Column : Shivirs of anticipation

Written by MK VENU | M.K. Venu | Updated: Jan 24 2013, 06:26am hrs
How do you explain the relative ease with which the government is now taking tough economic decisions In the recent past, it would have been unimaginable for this government to announce increases in diesel price gradually by R8 over the next 16 months. More so because India is scheduled to have general elections after 16 months. Strangely, the opposition to the diesel price hike over the next few months is also quite muted, relative to what one might have seen in the past. There have been no violent Bharat Bandhs announced so far by the BJP or other opposition parties. Suddenly UPA-II has decided to do all the right things without any regard fortheir political repercussions. So what is really going on

This phenomenon can be looked at in different ways. One, it is possible that the opposition itself is a bit fatigued after raising its protest to peak level in 2011-12over various economic decisions such as FDI in multi-brand retail, direct cash transfers and so on. The UPA successfully changed the political-economy discourse over the past five months by pitching controversial reforms, like direct benefit transfers, which have the potential to attack entrenched interests. This seems to be deliberate and is being done to a plan. Rahul Gandhi had hinted in his Jaipur speech that the existing system needs a serious overhaul. Besides, the Congress has decided that it must fully own up to some of the most disruptive instruments of governance it has created. The RTI legislation is one of them.

It is possible that the Congress is well aware of the two-term anti-incumbency sentiment loaded against it and may have decided to do the right thing and play some serious politics of disruption. Some believe that Rahul Gandhi, sensing the mood of the youth in the country, wants the UPA government to shake up the entrenched interests, even if they are aligned to the Congress party. The implementation of the direct benefit transfer programme, if done well, will seriously attack the contractor-raj, which thrives on centrally funded programmes in state governments.

Cabinet minister Veerappa Moily, who had authored the series of administrative reforms commission reports, told me the Congress had decided at its Chintan Shivir in Jaipur that some key recommendations of the administrative reforms commission will be taken up for implementation over the next six months. This also includes giving the IAS cadre a reality check by officially allowing substantial lateral entry into various public services. The IASis also seen as a cosy club that resists true governance reforms.The idea is to improve the delivery of myriad public goods and services to the satisfaction of the people.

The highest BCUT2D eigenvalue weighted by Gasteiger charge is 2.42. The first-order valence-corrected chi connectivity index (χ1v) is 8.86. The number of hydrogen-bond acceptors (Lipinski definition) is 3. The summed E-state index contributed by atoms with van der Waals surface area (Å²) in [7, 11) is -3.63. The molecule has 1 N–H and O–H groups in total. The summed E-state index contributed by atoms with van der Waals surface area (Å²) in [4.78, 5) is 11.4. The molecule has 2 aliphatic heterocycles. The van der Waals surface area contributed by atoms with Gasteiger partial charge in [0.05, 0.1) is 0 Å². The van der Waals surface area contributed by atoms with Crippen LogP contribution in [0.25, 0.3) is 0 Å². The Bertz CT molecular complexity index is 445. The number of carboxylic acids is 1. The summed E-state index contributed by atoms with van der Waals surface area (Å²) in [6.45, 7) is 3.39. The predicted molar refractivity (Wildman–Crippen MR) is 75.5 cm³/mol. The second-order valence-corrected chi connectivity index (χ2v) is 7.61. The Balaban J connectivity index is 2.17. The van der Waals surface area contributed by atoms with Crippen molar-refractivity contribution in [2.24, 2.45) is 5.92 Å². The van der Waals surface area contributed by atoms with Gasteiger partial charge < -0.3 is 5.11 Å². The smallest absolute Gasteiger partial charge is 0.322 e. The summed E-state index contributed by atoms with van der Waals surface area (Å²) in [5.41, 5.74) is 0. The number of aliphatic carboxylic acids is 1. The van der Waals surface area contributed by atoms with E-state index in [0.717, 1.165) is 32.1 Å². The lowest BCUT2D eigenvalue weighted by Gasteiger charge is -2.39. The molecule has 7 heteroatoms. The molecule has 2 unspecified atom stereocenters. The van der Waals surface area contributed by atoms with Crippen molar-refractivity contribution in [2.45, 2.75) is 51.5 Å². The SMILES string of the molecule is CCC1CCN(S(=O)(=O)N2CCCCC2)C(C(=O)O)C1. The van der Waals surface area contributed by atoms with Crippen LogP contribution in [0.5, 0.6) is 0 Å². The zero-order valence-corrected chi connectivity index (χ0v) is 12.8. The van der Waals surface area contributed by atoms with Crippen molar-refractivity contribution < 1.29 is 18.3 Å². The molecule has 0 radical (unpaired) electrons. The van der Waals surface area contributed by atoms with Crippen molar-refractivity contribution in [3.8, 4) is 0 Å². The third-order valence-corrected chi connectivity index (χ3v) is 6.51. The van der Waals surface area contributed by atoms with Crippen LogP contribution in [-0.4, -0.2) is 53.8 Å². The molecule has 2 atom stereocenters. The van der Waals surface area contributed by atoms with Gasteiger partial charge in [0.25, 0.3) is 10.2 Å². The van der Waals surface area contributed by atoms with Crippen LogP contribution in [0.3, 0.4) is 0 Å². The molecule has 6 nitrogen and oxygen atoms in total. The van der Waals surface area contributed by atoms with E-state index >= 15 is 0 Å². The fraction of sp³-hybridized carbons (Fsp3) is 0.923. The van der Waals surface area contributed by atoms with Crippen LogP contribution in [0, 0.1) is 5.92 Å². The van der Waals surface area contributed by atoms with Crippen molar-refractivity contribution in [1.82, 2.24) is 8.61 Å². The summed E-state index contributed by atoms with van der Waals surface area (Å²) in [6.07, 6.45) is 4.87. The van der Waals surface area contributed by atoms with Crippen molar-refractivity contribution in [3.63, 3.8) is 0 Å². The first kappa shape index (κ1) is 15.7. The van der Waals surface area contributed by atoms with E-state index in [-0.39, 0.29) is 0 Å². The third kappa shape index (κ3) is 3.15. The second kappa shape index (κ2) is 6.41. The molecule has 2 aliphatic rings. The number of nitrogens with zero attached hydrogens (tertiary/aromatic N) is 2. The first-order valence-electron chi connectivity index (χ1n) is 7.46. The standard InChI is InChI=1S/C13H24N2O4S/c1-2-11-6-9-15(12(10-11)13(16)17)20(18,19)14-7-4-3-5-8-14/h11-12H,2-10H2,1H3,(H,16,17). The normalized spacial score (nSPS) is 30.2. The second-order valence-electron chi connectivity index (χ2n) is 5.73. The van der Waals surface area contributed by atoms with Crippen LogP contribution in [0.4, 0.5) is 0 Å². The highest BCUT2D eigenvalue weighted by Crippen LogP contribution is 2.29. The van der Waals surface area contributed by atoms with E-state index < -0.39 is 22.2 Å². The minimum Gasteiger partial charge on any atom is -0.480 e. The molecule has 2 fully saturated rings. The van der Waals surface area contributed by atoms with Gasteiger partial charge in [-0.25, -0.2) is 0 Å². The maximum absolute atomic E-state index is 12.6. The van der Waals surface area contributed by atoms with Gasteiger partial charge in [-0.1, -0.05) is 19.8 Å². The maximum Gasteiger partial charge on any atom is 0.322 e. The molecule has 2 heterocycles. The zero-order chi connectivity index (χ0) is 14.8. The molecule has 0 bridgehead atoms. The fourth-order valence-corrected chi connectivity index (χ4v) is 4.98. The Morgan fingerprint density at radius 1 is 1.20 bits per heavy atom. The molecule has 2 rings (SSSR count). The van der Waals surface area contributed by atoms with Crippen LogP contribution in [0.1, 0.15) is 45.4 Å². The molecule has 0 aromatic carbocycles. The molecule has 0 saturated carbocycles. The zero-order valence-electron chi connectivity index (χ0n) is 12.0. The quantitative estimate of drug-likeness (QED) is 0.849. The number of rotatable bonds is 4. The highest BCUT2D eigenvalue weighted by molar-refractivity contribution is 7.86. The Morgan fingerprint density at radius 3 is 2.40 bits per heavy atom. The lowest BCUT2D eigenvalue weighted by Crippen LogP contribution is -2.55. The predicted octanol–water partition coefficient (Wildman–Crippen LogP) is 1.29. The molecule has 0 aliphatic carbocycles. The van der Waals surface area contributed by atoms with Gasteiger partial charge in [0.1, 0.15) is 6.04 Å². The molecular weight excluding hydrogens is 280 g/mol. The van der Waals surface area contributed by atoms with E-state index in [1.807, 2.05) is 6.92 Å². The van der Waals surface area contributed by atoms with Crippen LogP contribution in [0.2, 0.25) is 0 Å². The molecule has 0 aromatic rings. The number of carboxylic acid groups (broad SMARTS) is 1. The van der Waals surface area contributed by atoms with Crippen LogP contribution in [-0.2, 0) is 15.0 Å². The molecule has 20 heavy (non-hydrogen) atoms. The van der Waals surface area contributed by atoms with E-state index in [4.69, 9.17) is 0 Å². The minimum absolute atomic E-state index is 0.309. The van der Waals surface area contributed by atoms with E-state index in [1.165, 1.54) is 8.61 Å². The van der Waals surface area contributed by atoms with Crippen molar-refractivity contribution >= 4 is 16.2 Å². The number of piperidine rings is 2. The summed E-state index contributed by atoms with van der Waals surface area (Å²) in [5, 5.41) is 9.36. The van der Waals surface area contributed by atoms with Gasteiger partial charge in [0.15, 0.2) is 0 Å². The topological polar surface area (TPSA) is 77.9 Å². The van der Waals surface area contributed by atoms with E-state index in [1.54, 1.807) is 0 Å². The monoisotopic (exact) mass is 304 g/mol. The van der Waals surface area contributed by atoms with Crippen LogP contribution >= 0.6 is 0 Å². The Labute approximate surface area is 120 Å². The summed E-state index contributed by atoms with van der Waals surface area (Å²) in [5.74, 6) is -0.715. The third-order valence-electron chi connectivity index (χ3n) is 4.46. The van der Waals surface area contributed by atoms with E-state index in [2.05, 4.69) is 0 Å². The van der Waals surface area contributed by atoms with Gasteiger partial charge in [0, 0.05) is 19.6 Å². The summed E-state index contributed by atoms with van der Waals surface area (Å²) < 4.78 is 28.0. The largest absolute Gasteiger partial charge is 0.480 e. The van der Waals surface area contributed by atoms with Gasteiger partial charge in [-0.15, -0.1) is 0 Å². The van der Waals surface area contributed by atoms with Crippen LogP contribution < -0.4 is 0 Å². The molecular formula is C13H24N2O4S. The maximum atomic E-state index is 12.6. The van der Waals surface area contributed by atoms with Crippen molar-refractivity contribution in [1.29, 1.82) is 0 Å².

The Chintan Shivir seemed to suggest the Congress is now in a mood to take big risks in the months ahead. The diesel price hike clearly was the most risky one, politically speaking. With inflation not showing any signs of settling back to lower levels, it was indeed courageous to increase diesel prices. The petroleum minister told this writer that, while inflationremained a concern,the biggerproblem clearly is macroeconomic stability and the growing twin deficits on the fiscal and current account.

We have to do the right things, Moily says. Besides, the oil companies were going bankrupt under the growing burden of diesel subsidies, which had reached R98,000 crore. Moily said the borrowings of the oil companies had reached an unprecedented R1,63,000 crore.

The Union Budget statement will also reflect some of the big new ideas that the government will try to put before the nation. Many of these announcements could have a long-term impact on the way we do things. Finance minister P Chidambaram has told foreign investors in Hong Kong that India would bring the critical legislation of Goods and Services Tax (GST) in Parliament within six months. GST is regarded by everyone as the single-biggest piece of tax reform, which will dramatically widen the tax base to bring into its fold a lot of the black economy that operates in the shadow today.

The finance minister has also done well to clarify that he would not tinker with the simple tax rates of 10%, 20% and 30%, which he himself had authored in 1997. His big focus in the budget will be on expenditure rationalisation, which will be aided by the Direct Benefit Transfer scheme. Chidambaram has also said he would bring the fiscal deficit down to 5.3% of GDP this year and will possibly keep the 2013-14 target at less than 5% of GDP.

It is clear that the bulk of the fiscal correction will be done by expenditure compression and, of course, some of it will have to be by raising more tax revenues. Chidambaram will certainly find a way of squeezing some extra tax revenue from the top income bracket without disturbing the basic tax structure.

More than the numbers, the budget will be a big statement of new ideas that the Congress would want to put before the people of the country. It is significant that Rahul Gandhi has taken charge as the No 2 leader of the grand old party at a time when the Congress-led UPA is taking bold decisions, some of which may even hurt its prospects at the elections. Rahuls inputs on key economic decisions will have a more clear and direct impact now that he is vice president of the party. For instance, Rahul Gandhi, by temperament, would support systemic reforms which can bring about big changes in the way public services work. In contrast, the Congress president is far more cautious and takes inputs from the old guard who tend to be somewhat status quo-ist. This tension will be interesting to watch in the months ahead. But there is little doubt which side will win within the party this time round.

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